San Francisco Chronicle
Paul Chinn / The Chronicle
A: In many ways I do. I listen to the music all the time. I play the music all the time. I keep up on current events by reading '30s magazines.
A: It will be 11 years in March.
A: When I was 22 I started playing at L'Etoile, a restaurant in the Huntington Hotel that opened in the 1960s. The piano was not being used, so they hired me on a temporary basis, and it lasted for 16 1/2 years.
A: At Feinstein's at Loews Regency (Hotel), Park Avenue and 61st Street, once a month (every third Monday) from 10:30 to 11:30. We call it Monday Nights with Mintun.
A: I'm learning new old songs all the time. My turntable plays 78-rpm records.
A: Recently I was hired to play the piano for "Boardwalk Empire," which is an HBO series. I also worked on the set twice as an extra. I put together an outfit of my own cutaway coat and striped trousers, and the costume department let me wear them for the filming. Nobody does that.
A: I was born and raised in Berkeley. My dad, Del Mintun, was an old-fashioned family doctor in Berkeley for about 40 years.
A: My parents were playing recordings of Glenn Miller and Fats Waller and Teddy Wilson and Benny Goodman. I just thought this was the greatest, and I lost interest in the top 40 and what was playing on the local radio station. I missed out on the whole rock 'n' roll phenomenon. I know nothing about disco or hip-hop.
A: I did, class of 1968. During my last year, I'd wear white slacks and two-tone spectator shoes. For the school photograph, I was the only kid who showed up in his own tuxedo.
A: When I was 18, I had a 1938 Buick that I used for 27 years. Then a friend bequeathed me his 1930 Lincoln five-passenger sedan. But when I moved to New York, I sold the cars.
A: It would be nice to have a place where people could come in and sit down and listen to me play the piano and have a drink. It could be in New York, could be in San Francisco.
A: Sometimes people are surprised that I have a cell phone.
A: I do a pretty good Pee-wee Herman impersonation.
A: Everybody thinks I dye it, but it's natural. What's gray is my mustache, so I shave it off.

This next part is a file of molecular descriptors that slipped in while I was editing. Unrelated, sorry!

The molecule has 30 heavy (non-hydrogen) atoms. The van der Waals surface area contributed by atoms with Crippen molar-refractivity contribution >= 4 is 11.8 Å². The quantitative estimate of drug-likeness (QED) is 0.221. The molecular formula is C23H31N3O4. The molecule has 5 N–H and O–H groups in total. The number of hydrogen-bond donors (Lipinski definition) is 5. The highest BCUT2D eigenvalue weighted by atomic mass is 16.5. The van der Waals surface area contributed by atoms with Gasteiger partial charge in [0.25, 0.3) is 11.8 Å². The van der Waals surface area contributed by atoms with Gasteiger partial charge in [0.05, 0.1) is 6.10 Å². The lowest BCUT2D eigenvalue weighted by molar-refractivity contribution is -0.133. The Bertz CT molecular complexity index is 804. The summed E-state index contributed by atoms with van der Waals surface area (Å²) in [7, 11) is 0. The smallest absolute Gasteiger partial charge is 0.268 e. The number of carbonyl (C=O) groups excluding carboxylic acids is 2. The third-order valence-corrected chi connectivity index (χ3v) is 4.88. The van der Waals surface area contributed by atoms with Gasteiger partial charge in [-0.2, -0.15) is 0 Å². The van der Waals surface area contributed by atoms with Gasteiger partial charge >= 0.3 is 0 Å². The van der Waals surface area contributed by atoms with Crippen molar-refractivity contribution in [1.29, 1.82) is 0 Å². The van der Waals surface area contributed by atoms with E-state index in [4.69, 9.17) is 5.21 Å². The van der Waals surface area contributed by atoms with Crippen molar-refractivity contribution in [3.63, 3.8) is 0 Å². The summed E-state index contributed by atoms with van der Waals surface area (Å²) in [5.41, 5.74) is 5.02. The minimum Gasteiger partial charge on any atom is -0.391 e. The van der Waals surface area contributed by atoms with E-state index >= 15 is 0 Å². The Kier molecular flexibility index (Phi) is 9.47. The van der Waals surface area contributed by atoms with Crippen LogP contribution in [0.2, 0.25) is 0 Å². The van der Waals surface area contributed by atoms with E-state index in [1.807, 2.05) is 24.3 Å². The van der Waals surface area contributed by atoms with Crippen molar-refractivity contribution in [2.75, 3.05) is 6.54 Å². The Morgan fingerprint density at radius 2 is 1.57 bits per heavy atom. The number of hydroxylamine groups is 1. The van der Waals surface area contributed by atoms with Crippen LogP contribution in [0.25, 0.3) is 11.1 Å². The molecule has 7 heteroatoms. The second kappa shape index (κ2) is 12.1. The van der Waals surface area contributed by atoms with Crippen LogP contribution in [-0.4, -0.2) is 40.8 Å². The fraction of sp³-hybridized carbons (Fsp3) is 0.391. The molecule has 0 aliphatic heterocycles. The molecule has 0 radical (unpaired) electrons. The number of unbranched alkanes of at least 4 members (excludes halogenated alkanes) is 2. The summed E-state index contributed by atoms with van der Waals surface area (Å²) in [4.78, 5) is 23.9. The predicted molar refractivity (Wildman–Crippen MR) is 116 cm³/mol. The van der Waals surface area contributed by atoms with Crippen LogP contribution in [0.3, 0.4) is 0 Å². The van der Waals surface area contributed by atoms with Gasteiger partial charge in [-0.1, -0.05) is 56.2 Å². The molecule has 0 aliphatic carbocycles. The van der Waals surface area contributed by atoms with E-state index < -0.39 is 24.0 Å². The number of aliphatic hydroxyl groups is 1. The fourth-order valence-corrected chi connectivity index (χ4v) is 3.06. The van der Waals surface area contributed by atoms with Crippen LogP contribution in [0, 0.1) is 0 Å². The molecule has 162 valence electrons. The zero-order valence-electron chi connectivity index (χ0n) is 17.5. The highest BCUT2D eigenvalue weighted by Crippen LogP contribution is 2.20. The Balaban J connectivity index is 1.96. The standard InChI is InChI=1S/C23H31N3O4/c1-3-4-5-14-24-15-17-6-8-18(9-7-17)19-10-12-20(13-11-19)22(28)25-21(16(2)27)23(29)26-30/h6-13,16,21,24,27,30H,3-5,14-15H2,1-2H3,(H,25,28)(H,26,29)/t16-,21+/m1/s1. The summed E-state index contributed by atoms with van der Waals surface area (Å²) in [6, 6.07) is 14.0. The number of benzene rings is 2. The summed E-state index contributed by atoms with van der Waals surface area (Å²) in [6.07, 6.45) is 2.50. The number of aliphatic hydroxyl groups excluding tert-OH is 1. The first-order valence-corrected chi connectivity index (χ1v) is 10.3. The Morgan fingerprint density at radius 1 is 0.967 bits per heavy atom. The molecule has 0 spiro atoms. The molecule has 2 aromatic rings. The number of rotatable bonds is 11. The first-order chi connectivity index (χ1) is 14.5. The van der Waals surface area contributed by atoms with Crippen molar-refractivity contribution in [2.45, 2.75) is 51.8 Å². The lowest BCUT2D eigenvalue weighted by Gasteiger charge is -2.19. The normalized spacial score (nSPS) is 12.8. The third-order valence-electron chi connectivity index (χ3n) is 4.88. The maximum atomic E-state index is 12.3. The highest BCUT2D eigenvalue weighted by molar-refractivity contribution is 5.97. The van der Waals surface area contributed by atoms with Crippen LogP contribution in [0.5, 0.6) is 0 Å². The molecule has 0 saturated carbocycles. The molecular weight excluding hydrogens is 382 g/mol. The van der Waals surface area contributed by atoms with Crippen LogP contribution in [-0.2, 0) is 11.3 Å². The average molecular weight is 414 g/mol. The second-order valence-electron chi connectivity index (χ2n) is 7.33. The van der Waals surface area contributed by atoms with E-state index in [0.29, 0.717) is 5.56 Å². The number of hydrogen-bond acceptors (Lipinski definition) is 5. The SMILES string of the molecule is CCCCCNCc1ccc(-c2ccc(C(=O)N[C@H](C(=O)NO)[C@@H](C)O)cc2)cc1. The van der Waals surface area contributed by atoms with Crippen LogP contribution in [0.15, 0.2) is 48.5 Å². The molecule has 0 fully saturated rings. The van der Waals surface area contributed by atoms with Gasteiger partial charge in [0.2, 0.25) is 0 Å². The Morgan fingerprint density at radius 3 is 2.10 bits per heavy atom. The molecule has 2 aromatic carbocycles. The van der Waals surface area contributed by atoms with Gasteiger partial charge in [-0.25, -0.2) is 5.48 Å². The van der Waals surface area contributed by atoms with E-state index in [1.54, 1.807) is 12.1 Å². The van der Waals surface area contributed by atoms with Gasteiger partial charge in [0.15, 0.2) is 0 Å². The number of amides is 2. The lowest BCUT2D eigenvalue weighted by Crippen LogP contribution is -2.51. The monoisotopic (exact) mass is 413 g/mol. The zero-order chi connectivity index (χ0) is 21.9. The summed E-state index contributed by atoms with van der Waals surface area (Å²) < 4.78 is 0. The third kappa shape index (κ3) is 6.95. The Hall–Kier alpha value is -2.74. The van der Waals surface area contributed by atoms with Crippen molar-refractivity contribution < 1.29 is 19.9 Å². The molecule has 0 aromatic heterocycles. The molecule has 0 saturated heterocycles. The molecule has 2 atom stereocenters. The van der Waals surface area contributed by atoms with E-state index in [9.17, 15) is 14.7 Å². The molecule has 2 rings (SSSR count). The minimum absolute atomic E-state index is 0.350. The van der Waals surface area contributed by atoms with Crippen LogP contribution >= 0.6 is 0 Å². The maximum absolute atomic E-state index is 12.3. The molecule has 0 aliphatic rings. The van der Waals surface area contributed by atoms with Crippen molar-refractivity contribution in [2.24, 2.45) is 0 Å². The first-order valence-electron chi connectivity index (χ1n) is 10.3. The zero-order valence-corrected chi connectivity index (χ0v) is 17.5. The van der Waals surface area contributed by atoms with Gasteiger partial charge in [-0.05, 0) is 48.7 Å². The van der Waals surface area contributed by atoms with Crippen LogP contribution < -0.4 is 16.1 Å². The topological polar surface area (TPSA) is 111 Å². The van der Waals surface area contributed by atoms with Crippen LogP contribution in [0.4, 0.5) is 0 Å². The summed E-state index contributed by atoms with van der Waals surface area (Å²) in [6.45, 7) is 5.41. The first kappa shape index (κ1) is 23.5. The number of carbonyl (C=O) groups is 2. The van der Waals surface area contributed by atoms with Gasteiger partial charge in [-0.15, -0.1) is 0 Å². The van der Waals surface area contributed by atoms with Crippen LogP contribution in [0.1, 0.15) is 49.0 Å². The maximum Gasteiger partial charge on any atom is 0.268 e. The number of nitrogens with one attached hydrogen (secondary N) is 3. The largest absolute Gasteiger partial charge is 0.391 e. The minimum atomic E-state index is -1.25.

A: Yes, I did, only one time.
A: It would be 1932 at the Peacock Court ballroom in the Mark Hopkins Hotel, where San Francisco's greatest dance orchestra, Anson Weeks, would be playing "I Guess I'll Have to Change My Plan." I could also stop in at the St. Francis to hear Phil Harris singing "When It's Sleepy Time Down South," with his Lofner-Harris Orchestra. I could see and hear all these legends by just walking or hanging on a cable car.
The Wall Street
More in New
"Pianist and occasional vocalist Peter Mintun launched his series of monthly shows with the zesty "Waltz from Swingtime," then noted the address with "Slumming on Park Avenue" and dryly commented on Hamptons-style weekends with "Mrs. Lowsborough-Goodby." Which made the point that although he can play Jerome Kern, Irving Berlin and Cole Porter better than almost anybody, Mr. Mintun's specialty is the "second-tier" songwriting teams of the 1920s and '30s, like Mack Gordon and Harry Revel ("A Dream Walking"), and the composing bandleaders Johnny Green ("Body and Soul") and Richard Himber ("Monday in Manhattan").
Mr. Mintun renders their words and music with such elegance that you'll inevitably start wondering why all these deco-age songwriters aren't as well known or as widely celebrated as Rodgers and Hart. No matter the song, Mr. Mintun's playing is filled with the joy of living."
The New York Social
Read the New York Times article, STREETSCAPES: 1897 Town House That Looks Like an 1897 Town House featuring Peter Mintun.
is in charge...elegant, agreeable and reassuring...A genuine throwback
to a gentler time, this elegant performer specializes in curios from the
twenties and thirties like Kitten On The Keys, but he has also
been known to play cartoon theme songs if the mood (or crowd) warrants
it. Agreeable and assuring without being over-gracious, he's sort of a
curio himself" -
Nobody knows better,
or plays better...popular music of the 1920s, '30s and '40s.
Most gifted of all
saloon pianists...the Vladimir Horowitz of cocktail pianists."-
Thumbs up to pianist
His intuition transcends
the gaucheries of nostalgia
No one has a better
style at the piano, and knows more music than this charming gentleman.
One of the best melodic
players on the scene today...He's got style, he knows how to please an
audience, and he plays impeccably.
Peter Mintun's music-making
belongs to the world, not only to San Francisco, where he plays nightly
in the everyone-ends-up-there-sooner-or-later bar...His piano purrs, and
it's a friendly as a drink on a rainy night.
...a course on what
cocktail pianists are all about..a bright spot on the Manhattan music
When I grow up I
want to be Peter Mintun.